Bitcoin lets hackers collect their ransom automatically and anonymously. Then they scramble it through bitcoin mixing services and pass it through multiple bitcoin wallets. Though all those transactions are logged in the blockchain register, it doesn’t take long for bitcoin ransoms to become so dispersed that they’re nearly impossible to trace.
A Bengaluru data scientist and bitcoin investor found two unauthorized transactions in his Unocoin account. Someone had hacked into his account and stolen around $1,870 worth of bitcoin. The hacker achieved this by requesting a password change and intercepting the one-time password sent to the investor’s Gmail account.
The hacker’s IP address points to a service called QuadraNet in Chicago, but it’s possible that the IP address had been masked by a proxy or VPN service. Unocoin is working with police to recover the money and, hopefully, catch the hacker.
Twelve models of remote-controlled video cameras from Shenzhen Foscam were announced to contain security flaws that could be leveraged in cyberattacks. Attackers could use the flaws to remotely take over cameras, live stream, download stored files or compromise other devices sharing a network with the camera, the company said, as well as enact distributed denial of service (DDoS) attacks.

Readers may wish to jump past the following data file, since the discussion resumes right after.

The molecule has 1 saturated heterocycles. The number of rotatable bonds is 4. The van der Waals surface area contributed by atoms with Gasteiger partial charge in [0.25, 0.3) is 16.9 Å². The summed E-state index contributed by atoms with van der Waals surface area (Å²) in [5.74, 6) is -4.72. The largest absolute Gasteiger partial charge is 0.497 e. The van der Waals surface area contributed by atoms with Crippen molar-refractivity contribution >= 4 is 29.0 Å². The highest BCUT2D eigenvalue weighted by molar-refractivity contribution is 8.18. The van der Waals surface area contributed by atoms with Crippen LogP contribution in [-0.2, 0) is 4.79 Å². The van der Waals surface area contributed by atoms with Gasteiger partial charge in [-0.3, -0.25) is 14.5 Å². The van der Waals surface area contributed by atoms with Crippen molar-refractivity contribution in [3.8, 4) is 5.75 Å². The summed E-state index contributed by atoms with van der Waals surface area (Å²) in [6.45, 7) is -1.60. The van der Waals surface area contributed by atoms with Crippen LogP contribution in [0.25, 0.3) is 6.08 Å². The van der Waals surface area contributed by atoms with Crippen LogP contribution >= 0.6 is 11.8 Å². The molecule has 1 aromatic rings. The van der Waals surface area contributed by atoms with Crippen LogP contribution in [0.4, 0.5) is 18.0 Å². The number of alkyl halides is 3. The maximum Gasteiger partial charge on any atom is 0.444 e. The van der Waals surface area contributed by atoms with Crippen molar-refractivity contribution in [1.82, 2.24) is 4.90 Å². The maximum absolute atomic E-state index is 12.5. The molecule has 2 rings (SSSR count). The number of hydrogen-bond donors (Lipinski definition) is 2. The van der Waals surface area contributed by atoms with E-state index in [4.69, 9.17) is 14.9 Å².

Foscam said it is working on patching the security vulnerabilities, but until then, users are advised to disconnect their cameras from the internet.
Finally, the U.S. isn’t the only country under cyberattack. Al Jazeera, the pan-Arab satellite network and the major broadcaster for Qatar, fought off a large-scale cyberattack last Thursday (June 8). Qatar’s neighbors have launched a campaign to isolate the country diplomatically and economically due to alleged terrorist connections.
The FBI is once again pointing its fingers at Russia, though not the government this time. The investigation ended June 8 and concluded that freelance hackers were paid to send out fake messages from the Qatari government. Some are claiming that Saudi Arabia or the UAE may have commissioned the hackers, but so far there is no evidence to support this.